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Politics Dampen Christmas Festivities In Bethlehem


UNIDENTIFIED CROWD: (Singing in Arabic, English and German)


That is the sound of "Joy To The World" being sung in Arabic, English and German at a Christmas prayer service in the West Bank town of Bethlehem, the traditional birthplace of Jesus. Christmas celebrations in Bethlehem this year have been clouded by anger at President Trump's recognition of Jerusalem as the capital of Israel. Palestinians also have claims in Jerusalem. Vice President Pence was supposed to visit Bethlehem before Christmas. But after that announcement from Trump, Palestinian officials said he was no longer welcome.

NPR's Daniel Estrin is in Bethlehem this morning. Good morning, Daniel.


GREENE: So remind us. These big celebrations, they're usually right downtown next to that church that marks the spot where tradition says Jesus was born, right? What - how does it feel different this year?

ESTRIN: Two things put a damper on Christmas this year, the weather and politics. The weather because it got really cold and it started pouring rain, and tourists and Palestinians and the cotton candy vendors all ran to seek cover. But there were also fewer visitors for Christmas this year. They were scared away. There were clashes in Bethlehem between Palestinian youth and Israeli troops in the last few weeks right outside Bethlehem's fanciest hotel. The hotel says two-thirds of its guests canceled their bookings for Christmas Eve. And the city scaled down its celebrations because of Trump's decision.

GREENE: Well, I mean, Bethlehem becomes a focal point on Christmas each year. And I know the Palestinian leadership often tries to get their message out. This seems like a time that they certainly want to get their message out, right?

ESTRIN: And they are. Palestinian President Mahmoud Abbas released a Christmas message. And he said he was rejecting the peace proposal that President Trump has not yet proposed, but that has - but he has promised to propose. Israeli Prime Minister Benjamin Netanyahu has said that that's proof that, quote, "it is the Palestinians who do not want to resolve this conflict." Now, the Trump administration has been quiet about Abbas's latest announcement that he was going to reject a future peace proposal. The administration has said the Palestinians need a cooling-off period.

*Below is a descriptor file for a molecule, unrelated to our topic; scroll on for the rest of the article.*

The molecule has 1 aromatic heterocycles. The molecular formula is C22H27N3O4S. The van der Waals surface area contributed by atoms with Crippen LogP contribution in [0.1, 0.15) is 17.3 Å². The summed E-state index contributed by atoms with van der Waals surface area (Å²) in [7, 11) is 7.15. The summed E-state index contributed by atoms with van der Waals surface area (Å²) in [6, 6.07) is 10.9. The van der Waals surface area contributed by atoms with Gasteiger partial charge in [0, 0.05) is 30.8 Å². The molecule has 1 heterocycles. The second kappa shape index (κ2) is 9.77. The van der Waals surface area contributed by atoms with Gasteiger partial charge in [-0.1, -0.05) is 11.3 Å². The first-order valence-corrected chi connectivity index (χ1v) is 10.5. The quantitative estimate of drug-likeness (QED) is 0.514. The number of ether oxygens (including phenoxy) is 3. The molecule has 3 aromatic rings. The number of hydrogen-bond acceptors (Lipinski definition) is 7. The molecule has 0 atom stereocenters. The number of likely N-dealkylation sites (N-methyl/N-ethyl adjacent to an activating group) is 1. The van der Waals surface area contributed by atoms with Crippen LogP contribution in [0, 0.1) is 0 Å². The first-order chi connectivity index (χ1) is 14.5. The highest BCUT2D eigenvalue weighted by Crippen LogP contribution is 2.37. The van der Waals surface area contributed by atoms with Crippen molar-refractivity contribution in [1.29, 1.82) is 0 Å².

The Trump administration seems to believe the Palestinians will be back to working with the U.S. on peace in just a few weeks or moments. So we're going to have to see if Palestinian officials indeed do meet with Vice President Pence, who is scheduled to come here next month.

You know, David, this is really a time of enormous uncertainty for Palestinians. First of all, if President Abbas really is rejecting the U.S. as a peace mediator, what's plan B? And there have been almost daily clashes with Israeli troops with some Palestinians killed and many wounded. So where is that headed? I met one Palestinian woman, Najwa Raheb, at a Christmas Eve prayer service in Bethlehem last night. She was really apprehensive.

NAJWA RAHEB: I hope that peace will take place and we will not have another - problems in the area, another uprising.

ESTRIN: And by uprising, she means a Palestinian intifada, an intense period of violence.

GREENE: That does give you a sense of the anxiety some people are feeling right now. Daniel, just let me ask you about one decision. I know a lot of countries were angry at President Trump for making his decision about moving the embassy. But we have Guatemala now saying they're going to move their embassy to Jerusalem. So, I mean, are we going to see more countries making this decision now that the U.S. has opened the door?

ESTRIN: Israeli Prime Minister Benjamin Netanyahu says we will. He says Israel has been speaking to several countries about following Trump's lead to move their embassies to Jerusalem. And sure enough, as you said, the president of Guatemala spoke to Netanyahu yesterday. He said he decided to move Guatemala's embassy, too. Israel has supplied Guatemala with security expertise, with arms for many years. Guatemala has supported Israel at the U.N.

But I would not expect many more countries to follow Trump's lead on this. Most countries voted at the U.N. last week to reject Trump's recognition of Jerusalem. Their position is that Israelis and Palestinians both have claims in Jerusalem and countries shouldn't take sides until the matter is resolved in peace talks.

GREENE: NPR's Daniel Estrin reporting for us this morning from Bethlehem. Daniel, thanks.

ESTRIN: Pleasure. Transcript provided by NPR, Copyright NPR.

Daniel Estrin is NPR's international correspondent in Jerusalem.

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